Galaxy that looks more like our Milky Way

Galaxy is distorted, appearing as a ring of light in the sky.


Astronomers using the Atacama Large Millimeter/submillimeter Array (ALMA) has spotted an extremely distant and, therefore, very young galaxy that looks surprisingly like our Milky Way. The galaxy called SPT0418-47 is surprisingly unchaotic, negating speculations that all galaxies in the early Universe were turbulent and fierce.

When it comes to distance, the galaxy lies far distant. Its light takes 12 billion years to reach us. The observations reveal that the galaxy doesn’t have spiral arms.

It has at least two features typical of our Milky Way: a rotating disc and a bulge, the large group of stars packed tightly around the galactic center. This unexpected discovery challenges our understanding of how galaxies form, giving new insights into the past of our Universe.

Francesca Rizzo, a Ph.D. student from the Max Planck Institute for Astrophysics in Germany, said, “This result represents a breakthrough in the field of galaxy formation, showing that the structures that we observe in nearby spiral galaxies and in our Milky Way were already in place 12 billion years ago. This is the first time a bulge has been seen this early in the history of the Universe, making SPT0418-47 the most distant Milky Way look-alike.”

Reconstructed view of SPT0418-47
Astronomers using ALMA, in which the ESO is a partner, have revealed an extremely distant galaxy that looks surprisingly like our Milky Way. The galaxy, SPT0418-47, is gravitationally lensed by a nearby galaxy, appearing in the sky as a near-perfect ring of light. The research team reconstructed the distant galaxy’s true shape, shown here, and the motion of its gas from the ALMA data using a new computer modelling technique.
ALMA (ESO/NAOJ/NRAO), Rizzo et al.

Co-author Filippo Fraternali, from the Kapteyn Astronomical Institute, the University of Groningen in the Netherlands, said, “The big surprise was to find that this galaxy is quite similar to nearby galaxies, contrary to all expectations from the models and previous, less detailed, observations. In the early Universe, young galaxies were still in the process of forming. Hence, researchers expected them to be chaotic and lacking the distinct structures typical of more mature galaxies like the Milky Way.”

“Studying distant galaxies like SPT0418-47 is fundamental to our understanding of how galaxies formed and evolved. This galaxy is so far away we see it when the Universe was just 10% of its current age because its light took 12 billion years to reach Earth. By studying it, we are going back to a time when these baby galaxies were just beginning to develop.”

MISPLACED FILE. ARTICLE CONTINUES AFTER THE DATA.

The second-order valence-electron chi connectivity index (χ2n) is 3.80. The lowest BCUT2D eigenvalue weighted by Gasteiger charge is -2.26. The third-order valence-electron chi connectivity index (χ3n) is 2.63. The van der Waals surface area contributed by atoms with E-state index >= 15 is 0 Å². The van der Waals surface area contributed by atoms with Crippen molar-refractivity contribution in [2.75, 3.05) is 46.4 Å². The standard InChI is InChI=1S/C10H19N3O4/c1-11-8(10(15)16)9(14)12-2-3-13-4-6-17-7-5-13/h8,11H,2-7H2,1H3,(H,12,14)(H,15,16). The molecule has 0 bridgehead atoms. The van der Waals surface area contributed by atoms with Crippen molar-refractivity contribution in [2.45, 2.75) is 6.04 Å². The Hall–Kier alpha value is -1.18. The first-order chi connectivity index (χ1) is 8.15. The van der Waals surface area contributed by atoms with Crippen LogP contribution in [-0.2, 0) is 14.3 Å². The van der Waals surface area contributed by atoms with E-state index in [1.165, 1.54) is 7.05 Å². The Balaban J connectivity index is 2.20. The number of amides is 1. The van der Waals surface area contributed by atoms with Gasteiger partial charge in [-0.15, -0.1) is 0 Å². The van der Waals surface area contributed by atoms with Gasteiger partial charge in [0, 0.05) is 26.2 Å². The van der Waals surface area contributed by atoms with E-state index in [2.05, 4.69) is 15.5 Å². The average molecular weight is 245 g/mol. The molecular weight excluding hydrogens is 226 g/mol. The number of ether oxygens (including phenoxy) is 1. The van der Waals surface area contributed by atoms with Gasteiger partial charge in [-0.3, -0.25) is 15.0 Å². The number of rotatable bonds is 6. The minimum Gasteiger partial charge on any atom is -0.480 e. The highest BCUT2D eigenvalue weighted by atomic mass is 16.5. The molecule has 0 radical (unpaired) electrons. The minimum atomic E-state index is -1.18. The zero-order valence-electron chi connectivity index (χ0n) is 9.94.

It is quite difficult to detect distant galaxies with even the most powerful telescopes as such galaxies appear small and faint. The team overcame this obstacle by using a nearby galaxy as a powerful magnifying glass—an effect known as gravitational lensing—allowing ALMA to see into the distant past in unprecedented detail. In this effect, the gravitational pull from the nearby galaxy distorts and bends the light from the distant galaxy, causing it to appear misshapen and magnified.

Rizzo said, “The gravitationally lensed, the distant galaxy appears as a near-perfect ring of light around the nearby galaxy, thanks to their almost exact alignment. The research team reconstructed the distant galaxy’s true shape and the motion of its gas from the ALMA data using a new computer modeling technique. When I first saw the reconstructed image of SPT0418-47, I could not believe it: a treasure chest was opening.”

Co-author Simona Vegetti, also from the Max Planck Institute for Astrophysics, said, “What we found was quite puzzling, despite forming stars at a high rate, and therefore being the site of highly energetic processes, SPT0418-47 is the most well-ordered galaxy disc ever observed in the early Universe. This result is quite unexpected and has important implications for how we think galaxies evolve.”

Astronomers noted“However, that even though SPT0418-47 has a disc and other features similar to those of spiral galaxies we see today, they expect it to evolve into a galaxy very different from the Milky Way, and join the class of elliptical galaxies, another type of galaxies that, alongside the spirals, inhabit the Universe today.”

“This unexpected discovery suggests the early Universe may not be as chaotic as once believed and raises many questions on how a well-ordered galaxy could have formed so soon after the Big Bang. This ALMA finding follows the earlier discovery announced in May of a massive rotating disc seen at a similar distance. SPT0418-47 is seen in finer detail, thanks to the lensing effect, and has a bulge in addition to a disc, making it even more similar to our present-day Milky Way than the one studied previously.”

Journal Reference:
  1. A dynamically cold disk galaxy in the early Universe, Nature (2020). DOI: 10.1038/s41586-020-2572-6 
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